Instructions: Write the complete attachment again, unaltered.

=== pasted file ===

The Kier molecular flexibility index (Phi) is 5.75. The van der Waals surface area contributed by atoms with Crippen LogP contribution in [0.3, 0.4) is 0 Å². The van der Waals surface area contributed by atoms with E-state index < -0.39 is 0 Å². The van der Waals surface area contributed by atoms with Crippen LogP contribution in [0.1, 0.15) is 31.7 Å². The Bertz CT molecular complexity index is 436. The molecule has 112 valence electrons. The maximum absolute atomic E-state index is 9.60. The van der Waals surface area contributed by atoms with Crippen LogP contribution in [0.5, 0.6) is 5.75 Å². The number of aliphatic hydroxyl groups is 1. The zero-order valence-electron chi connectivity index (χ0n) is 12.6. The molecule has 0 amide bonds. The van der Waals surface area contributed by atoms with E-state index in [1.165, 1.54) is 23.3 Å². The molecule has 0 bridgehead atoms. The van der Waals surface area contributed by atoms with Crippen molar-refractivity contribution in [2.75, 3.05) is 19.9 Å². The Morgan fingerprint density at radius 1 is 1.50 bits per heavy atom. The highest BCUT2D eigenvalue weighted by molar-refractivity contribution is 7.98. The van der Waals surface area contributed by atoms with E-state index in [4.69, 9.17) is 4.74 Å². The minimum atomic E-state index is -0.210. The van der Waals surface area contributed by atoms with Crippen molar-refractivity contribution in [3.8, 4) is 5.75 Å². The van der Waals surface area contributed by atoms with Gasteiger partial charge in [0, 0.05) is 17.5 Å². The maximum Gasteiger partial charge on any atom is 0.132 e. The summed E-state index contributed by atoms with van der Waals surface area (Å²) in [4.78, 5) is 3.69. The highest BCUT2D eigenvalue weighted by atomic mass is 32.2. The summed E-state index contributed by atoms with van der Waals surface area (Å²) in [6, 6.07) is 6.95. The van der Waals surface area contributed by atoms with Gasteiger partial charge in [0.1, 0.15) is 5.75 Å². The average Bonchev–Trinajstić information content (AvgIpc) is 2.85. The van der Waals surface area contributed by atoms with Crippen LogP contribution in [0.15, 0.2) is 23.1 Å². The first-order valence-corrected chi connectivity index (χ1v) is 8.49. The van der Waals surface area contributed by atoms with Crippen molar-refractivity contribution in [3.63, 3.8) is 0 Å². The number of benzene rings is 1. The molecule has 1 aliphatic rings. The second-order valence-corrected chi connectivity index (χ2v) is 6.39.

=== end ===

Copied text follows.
The Kier molecular flexibility index (Phi) is 5.75. The van der Waals surface area contributed by atoms with Crippen LogP contribution in [0.3, 0.4) is 0 Å². The van der Waals surface area contributed by atoms with E-state index < -0.39 is 0 Å². The van der Waals surface area contributed by atoms with Crippen LogP contribution in [0.1, 0.15) is 31.7 Å². The Bertz CT molecular complexity index is 436. The molecule has 112 valence electrons. The maximum absolute atomic E-state index is 9.60. The van der Waals surface area contributed by atoms with Crippen LogP contribution in [0.5, 0.6) is 5.75 Å². The number of aliphatic hydroxyl groups is 1. The zero-order valence-electron chi connectivity index (χ0n) is 12.6. The molecule has 0 amide bonds. The van der Waals surface area contributed by atoms with E-state index in [1.165, 1.54) is 23.3 Å². The molecule has 0 bridgehead atoms. The van der Waals surface area contributed by atoms with Crippen molar-refractivity contribution in [2.75, 3.05) is 19.9 Å². The Morgan fingerprint density at radius 1 is 1.50 bits per heavy atom. The highest BCUT2D eigenvalue weighted by molar-refractivity contribution is 7.98. The van der Waals surface area contributed by atoms with E-state index in [4.69, 9.17) is 4.74 Å². The minimum atomic E-state index is -0.210. The van der Waals surface area contributed by atoms with Crippen molar-refractivity contribution in [3.8, 4) is 5.75 Å². The van der Waals surface area contributed by atoms with Gasteiger partial charge in [0, 0.05) is 17.5 Å². The maximum Gasteiger partial charge on any atom is 0.132 e. The summed E-state index contributed by atoms with van der Waals surface area (Å²) in [4.78, 5) is 3.69. The highest BCUT2D eigenvalue weighted by atomic mass is 32.2. The summed E-state index contributed by atoms with van der Waals surface area (Å²) in [6, 6.07) is 6.95. The van der Waals surface area contributed by atoms with Gasteiger partial charge in [0.1, 0.15) is 5.75 Å². The average Bonchev–Trinajstić information content (AvgIpc) is 2.85. The van der Waals surface area contributed by atoms with Crippen LogP contribution in [0.15, 0.2) is 23.1 Å². The first-order valence-corrected chi connectivity index (χ1v) is 8.49. The van der Waals surface area contributed by atoms with Crippen molar-refractivity contribution in [3.63, 3.8) is 0 Å². The number of benzene rings is 1. The molecule has 1 aliphatic rings. The second-order valence-corrected chi connectivity index (χ2v) is 6.39.